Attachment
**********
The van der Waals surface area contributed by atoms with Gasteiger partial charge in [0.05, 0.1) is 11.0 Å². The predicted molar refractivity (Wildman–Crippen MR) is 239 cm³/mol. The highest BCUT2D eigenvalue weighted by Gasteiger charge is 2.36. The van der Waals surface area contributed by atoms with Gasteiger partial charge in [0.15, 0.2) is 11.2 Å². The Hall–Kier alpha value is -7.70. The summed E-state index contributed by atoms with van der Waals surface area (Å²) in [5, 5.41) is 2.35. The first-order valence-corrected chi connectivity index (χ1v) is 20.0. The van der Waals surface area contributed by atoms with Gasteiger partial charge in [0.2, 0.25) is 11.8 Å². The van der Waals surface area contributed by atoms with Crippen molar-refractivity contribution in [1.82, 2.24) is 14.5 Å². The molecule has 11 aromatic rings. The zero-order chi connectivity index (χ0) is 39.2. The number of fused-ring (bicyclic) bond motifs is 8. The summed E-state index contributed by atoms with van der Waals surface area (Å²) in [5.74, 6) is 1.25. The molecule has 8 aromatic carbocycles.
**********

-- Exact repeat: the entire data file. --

The van der Waals surface area contributed by atoms with Gasteiger partial charge in [0.05, 0.1) is 11.0 Å². The predicted molar refractivity (Wildman–Crippen MR) is 239 cm³/mol. The highest BCUT2D eigenvalue weighted by Gasteiger charge is 2.36. The van der Waals surface area contributed by atoms with Gasteiger partial charge in [0.15, 0.2) is 11.2 Å². The Hall–Kier alpha value is -7.70. The summed E-state index contributed by atoms with van der Waals surface area (Å²) in [5, 5.41) is 2.35. The first-order valence-corrected chi connectivity index (χ1v) is 20.0. The van der Waals surface area contributed by atoms with Gasteiger partial charge in [0.2, 0.25) is 11.8 Å². The van der Waals surface area contributed by atoms with Crippen molar-refractivity contribution in [1.82, 2.24) is 14.5 Å². The molecule has 11 aromatic rings. The zero-order chi connectivity index (χ0) is 39.2. The number of fused-ring (bicyclic) bond motifs is 8. The summed E-state index contributed by atoms with van der Waals surface area (Å²) in [5.74, 6) is 1.25. The molecule has 8 aromatic carbocycles.